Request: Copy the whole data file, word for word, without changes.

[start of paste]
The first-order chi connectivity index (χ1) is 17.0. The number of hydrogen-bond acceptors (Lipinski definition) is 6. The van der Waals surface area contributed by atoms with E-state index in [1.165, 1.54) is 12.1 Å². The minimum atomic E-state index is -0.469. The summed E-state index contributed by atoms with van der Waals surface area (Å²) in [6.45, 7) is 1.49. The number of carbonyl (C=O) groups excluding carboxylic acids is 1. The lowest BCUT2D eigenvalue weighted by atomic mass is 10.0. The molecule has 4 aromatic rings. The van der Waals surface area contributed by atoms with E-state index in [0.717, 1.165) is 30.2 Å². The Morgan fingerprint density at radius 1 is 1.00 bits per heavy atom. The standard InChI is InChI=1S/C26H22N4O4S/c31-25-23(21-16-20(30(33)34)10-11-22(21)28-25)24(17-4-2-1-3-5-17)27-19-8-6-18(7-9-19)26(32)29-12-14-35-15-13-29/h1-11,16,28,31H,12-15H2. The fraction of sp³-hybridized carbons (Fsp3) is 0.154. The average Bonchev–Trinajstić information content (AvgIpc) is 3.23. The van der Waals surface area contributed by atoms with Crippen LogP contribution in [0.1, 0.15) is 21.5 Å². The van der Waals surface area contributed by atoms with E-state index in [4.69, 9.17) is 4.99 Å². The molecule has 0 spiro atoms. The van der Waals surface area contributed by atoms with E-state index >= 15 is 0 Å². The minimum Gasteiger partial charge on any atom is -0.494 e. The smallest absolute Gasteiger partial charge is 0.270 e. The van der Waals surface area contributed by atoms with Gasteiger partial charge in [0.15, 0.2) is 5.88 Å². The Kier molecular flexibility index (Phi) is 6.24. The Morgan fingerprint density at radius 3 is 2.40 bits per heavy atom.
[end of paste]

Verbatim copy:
The first-order chi connectivity index (χ1) is 17.0. The number of hydrogen-bond acceptors (Lipinski definition) is 6. The van der Waals surface area contributed by atoms with E-state index in [1.165, 1.54) is 12.1 Å². The minimum atomic E-state index is -0.469. The summed E-state index contributed by atoms with van der Waals surface area (Å²) in [6.45, 7) is 1.49. The number of carbonyl (C=O) groups excluding carboxylic acids is 1. The lowest BCUT2D eigenvalue weighted by atomic mass is 10.0. The molecule has 4 aromatic rings. The van der Waals surface area contributed by atoms with E-state index in [0.717, 1.165) is 30.2 Å². The Morgan fingerprint density at radius 1 is 1.00 bits per heavy atom. The standard InChI is InChI=1S/C26H22N4O4S/c31-25-23(21-16-20(30(33)34)10-11-22(21)28-25)24(17-4-2-1-3-5-17)27-19-8-6-18(7-9-19)26(32)29-12-14-35-15-13-29/h1-11,16,28,31H,12-15H2. The fraction of sp³-hybridized carbons (Fsp3) is 0.154. The average Bonchev–Trinajstić information content (AvgIpc) is 3.23. The van der Waals surface area contributed by atoms with Crippen LogP contribution in [0.1, 0.15) is 21.5 Å². The van der Waals surface area contributed by atoms with E-state index in [4.69, 9.17) is 4.99 Å². The molecule has 0 spiro atoms. The van der Waals surface area contributed by atoms with E-state index >= 15 is 0 Å². The minimum Gasteiger partial charge on any atom is -0.494 e. The smallest absolute Gasteiger partial charge is 0.270 e. The van der Waals surface area contributed by atoms with Gasteiger partial charge in [0.15, 0.2) is 5.88 Å². The Kier molecular flexibility index (Phi) is 6.24. The Morgan fingerprint density at radius 3 is 2.40 bits per heavy atom.